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Jul 142008
 

People need to understand that builders aren’t building scientists: 99% of builders in the state of Texas have no building science education. So hire someone to help you choose the right house plan for your site.

GRN: It often seems the green building movement is fraught with misinformation and conflicting recommendations. For example, bamboo flooring vs. wood flooring; high cost solar panels vs. inexpensive fluorescent lighting as the best way to reduced energy consumption.

Pfeiffer: Green first and foremost should be regionally appropriate. Saying, ‘I’ve got solar panels, a


Photo: Barley & Pfeiffer Architects
 
Alan Barley and Peter Pfeiffer, principals of Barley & Pfeiffer Architects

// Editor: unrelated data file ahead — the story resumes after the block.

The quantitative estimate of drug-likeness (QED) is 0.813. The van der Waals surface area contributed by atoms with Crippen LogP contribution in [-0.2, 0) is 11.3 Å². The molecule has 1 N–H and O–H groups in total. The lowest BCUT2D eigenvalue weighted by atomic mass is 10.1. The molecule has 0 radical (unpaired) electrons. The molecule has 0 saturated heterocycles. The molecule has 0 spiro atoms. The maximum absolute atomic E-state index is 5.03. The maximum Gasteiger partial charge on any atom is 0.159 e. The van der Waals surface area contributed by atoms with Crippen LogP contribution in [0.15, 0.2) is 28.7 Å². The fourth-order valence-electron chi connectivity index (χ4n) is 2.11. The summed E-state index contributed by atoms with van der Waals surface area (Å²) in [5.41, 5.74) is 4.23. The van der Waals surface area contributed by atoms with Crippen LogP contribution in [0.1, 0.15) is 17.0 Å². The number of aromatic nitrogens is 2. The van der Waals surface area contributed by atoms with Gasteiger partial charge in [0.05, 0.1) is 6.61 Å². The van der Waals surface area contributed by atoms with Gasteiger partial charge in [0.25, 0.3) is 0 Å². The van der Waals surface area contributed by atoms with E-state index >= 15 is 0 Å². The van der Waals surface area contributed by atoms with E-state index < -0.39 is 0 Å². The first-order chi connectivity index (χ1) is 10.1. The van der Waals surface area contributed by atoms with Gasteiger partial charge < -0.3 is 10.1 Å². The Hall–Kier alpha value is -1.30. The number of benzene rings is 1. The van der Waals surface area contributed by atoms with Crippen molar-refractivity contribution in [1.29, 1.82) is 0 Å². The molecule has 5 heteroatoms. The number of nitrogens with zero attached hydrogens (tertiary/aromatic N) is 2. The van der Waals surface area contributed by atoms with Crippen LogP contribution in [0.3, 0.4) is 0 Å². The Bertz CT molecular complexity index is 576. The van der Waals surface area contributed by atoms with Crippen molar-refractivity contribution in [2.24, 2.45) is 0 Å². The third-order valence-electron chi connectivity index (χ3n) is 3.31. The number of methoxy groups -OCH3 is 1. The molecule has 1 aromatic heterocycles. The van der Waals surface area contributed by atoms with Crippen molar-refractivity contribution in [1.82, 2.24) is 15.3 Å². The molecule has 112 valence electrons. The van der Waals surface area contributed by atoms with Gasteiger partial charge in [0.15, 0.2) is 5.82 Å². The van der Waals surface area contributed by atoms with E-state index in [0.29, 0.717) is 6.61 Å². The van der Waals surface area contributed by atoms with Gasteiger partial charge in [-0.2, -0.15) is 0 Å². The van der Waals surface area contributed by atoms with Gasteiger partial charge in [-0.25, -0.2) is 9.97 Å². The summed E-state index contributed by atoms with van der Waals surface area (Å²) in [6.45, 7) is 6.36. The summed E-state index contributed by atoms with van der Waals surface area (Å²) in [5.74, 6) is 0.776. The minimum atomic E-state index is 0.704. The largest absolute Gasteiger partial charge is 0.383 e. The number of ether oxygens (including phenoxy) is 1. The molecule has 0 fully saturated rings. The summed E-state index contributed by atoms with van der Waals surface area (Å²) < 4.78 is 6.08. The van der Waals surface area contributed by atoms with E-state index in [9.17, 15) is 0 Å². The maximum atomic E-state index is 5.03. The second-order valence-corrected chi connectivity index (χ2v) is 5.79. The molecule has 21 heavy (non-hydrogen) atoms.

geothermal heat pump, a tankless water heater, bamboo flooring’ is what I call ‘cocktail party green building’ — things that are neat to talk about at cocktail parties. But there are so many smarter things to do.

Take Austin. What we’ve got here are tons of oak trees; they’re everywhere, right in your backyard. So in the Austin area, oak flooring is great. It’s extremely sustainable and you don’t have to ship it overseas, like bamboo. Because when you ship overseas, you’ve got the embodied energy that was used to get it to your job site. So putting in bamboo floors is backwards.

GRN: What would be the first steps in building a green home? Where do I go to get the right advice?

Pfeiffer: Hire an energy specialist or a building science consultant to come to your site and prioritize what steps to take. You need someone who really understands building science. And be sure the information makes sense for your area.


  One Response to “A Conversation With Architect Peter Pfeiffer: The Common Sense Approach to Green Homebuilding”

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